Furthermore, the proposal to assess buildings’ readiness to store energy and respond to the needs of the electricity grid, as part of a proposed “smartness indicator”, is welcomed. As indicated in a recently published study by 3E, commissioned by the Concrete Initiative, thermal mass in heavyweight buildings can provide this flexibility by allowing for consumer energy demand to be shifted in time (“active demand response”) by using structural thermal energy storage. This could result in up to a 25% CO2 reduction per dwelling, up to 50% reduction in the need for peak electricity supply capacity and savings of up to €300 per household per year.
From a social point of view we fully agree that importance of indoor environments, and thus the health and wellbeing of occupants, also needs to be borne in mind in addition to environmental aspects. It is also necessary to consider the benefits of making buildings more energy efficient to consumers, in particular those at risk of energy poverty.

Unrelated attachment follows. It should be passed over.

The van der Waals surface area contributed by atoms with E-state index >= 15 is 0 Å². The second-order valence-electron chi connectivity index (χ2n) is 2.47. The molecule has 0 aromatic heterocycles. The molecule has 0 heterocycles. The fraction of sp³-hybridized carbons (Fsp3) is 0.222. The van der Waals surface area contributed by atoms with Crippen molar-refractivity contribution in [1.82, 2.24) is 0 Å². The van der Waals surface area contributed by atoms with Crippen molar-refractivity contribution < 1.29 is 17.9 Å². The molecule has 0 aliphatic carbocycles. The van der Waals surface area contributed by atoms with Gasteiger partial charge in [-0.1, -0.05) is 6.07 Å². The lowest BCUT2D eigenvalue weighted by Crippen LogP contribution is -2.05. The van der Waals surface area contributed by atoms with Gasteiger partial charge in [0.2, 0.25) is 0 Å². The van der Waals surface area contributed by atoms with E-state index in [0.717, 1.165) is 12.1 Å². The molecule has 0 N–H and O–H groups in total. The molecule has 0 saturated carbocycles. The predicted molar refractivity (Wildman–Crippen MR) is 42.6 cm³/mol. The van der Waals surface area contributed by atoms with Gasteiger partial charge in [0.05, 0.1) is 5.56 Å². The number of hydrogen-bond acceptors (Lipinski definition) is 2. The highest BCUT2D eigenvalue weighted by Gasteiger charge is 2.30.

From a financial perspective, it is clear that push towards more energy efficient buildings will require adequate financing. As such, we welcome the Smart Finance for Smart Buildings initiative and its focus on improving access to public and private funds for energy efficiency investments.
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